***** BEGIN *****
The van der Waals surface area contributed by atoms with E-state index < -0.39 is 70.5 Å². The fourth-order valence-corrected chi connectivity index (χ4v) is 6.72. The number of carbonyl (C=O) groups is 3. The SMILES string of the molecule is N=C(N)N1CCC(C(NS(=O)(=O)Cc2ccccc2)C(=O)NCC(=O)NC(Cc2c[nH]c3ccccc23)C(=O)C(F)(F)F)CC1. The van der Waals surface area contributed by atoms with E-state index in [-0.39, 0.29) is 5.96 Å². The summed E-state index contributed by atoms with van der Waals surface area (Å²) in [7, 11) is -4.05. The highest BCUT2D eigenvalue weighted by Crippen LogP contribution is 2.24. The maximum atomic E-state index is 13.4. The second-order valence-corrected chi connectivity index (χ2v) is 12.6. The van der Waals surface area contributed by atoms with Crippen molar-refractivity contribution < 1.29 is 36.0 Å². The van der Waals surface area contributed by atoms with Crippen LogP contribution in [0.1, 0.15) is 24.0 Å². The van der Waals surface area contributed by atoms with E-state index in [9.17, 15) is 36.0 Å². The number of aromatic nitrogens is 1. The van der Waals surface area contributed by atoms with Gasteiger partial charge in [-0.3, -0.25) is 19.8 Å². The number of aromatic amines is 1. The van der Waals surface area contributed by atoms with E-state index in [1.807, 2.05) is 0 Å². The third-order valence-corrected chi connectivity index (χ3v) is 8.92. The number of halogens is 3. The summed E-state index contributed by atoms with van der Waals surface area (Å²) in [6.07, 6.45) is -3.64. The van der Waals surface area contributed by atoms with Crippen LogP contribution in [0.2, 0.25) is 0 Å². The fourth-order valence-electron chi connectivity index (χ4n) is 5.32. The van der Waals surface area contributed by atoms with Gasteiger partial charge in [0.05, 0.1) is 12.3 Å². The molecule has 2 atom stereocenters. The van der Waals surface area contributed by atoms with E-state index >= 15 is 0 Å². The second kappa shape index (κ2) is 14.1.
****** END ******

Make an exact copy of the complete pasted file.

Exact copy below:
The van der Waals surface area contributed by atoms with E-state index < -0.39 is 70.5 Å². The fourth-order valence-corrected chi connectivity index (χ4v) is 6.72. The number of carbonyl (C=O) groups is 3. The SMILES string of the molecule is N=C(N)N1CCC(C(NS(=O)(=O)Cc2ccccc2)C(=O)NCC(=O)NC(Cc2c[nH]c3ccccc23)C(=O)C(F)(F)F)CC1. The van der Waals surface area contributed by atoms with E-state index in [-0.39, 0.29) is 5.96 Å². The summed E-state index contributed by atoms with van der Waals surface area (Å²) in [7, 11) is -4.05. The highest BCUT2D eigenvalue weighted by Crippen LogP contribution is 2.24. The maximum atomic E-state index is 13.4. The second-order valence-corrected chi connectivity index (χ2v) is 12.6. The van der Waals surface area contributed by atoms with Crippen molar-refractivity contribution < 1.29 is 36.0 Å². The van der Waals surface area contributed by atoms with Crippen LogP contribution in [0.1, 0.15) is 24.0 Å². The van der Waals surface area contributed by atoms with E-state index in [9.17, 15) is 36.0 Å². The number of aromatic nitrogens is 1. The van der Waals surface area contributed by atoms with Gasteiger partial charge in [-0.3, -0.25) is 19.8 Å². The number of aromatic amines is 1. The van der Waals surface area contributed by atoms with E-state index in [1.807, 2.05) is 0 Å². The third-order valence-corrected chi connectivity index (χ3v) is 8.92. The number of halogens is 3. The summed E-state index contributed by atoms with van der Waals surface area (Å²) in [6.07, 6.45) is -3.64. The van der Waals surface area contributed by atoms with Crippen LogP contribution in [0.2, 0.25) is 0 Å². The fourth-order valence-electron chi connectivity index (χ4n) is 5.32. The van der Waals surface area contributed by atoms with Gasteiger partial charge in [0.05, 0.1) is 12.3 Å². The molecule has 2 atom stereocenters. The van der Waals surface area contributed by atoms with E-state index >= 15 is 0 Å². The second kappa shape index (κ2) is 14.1.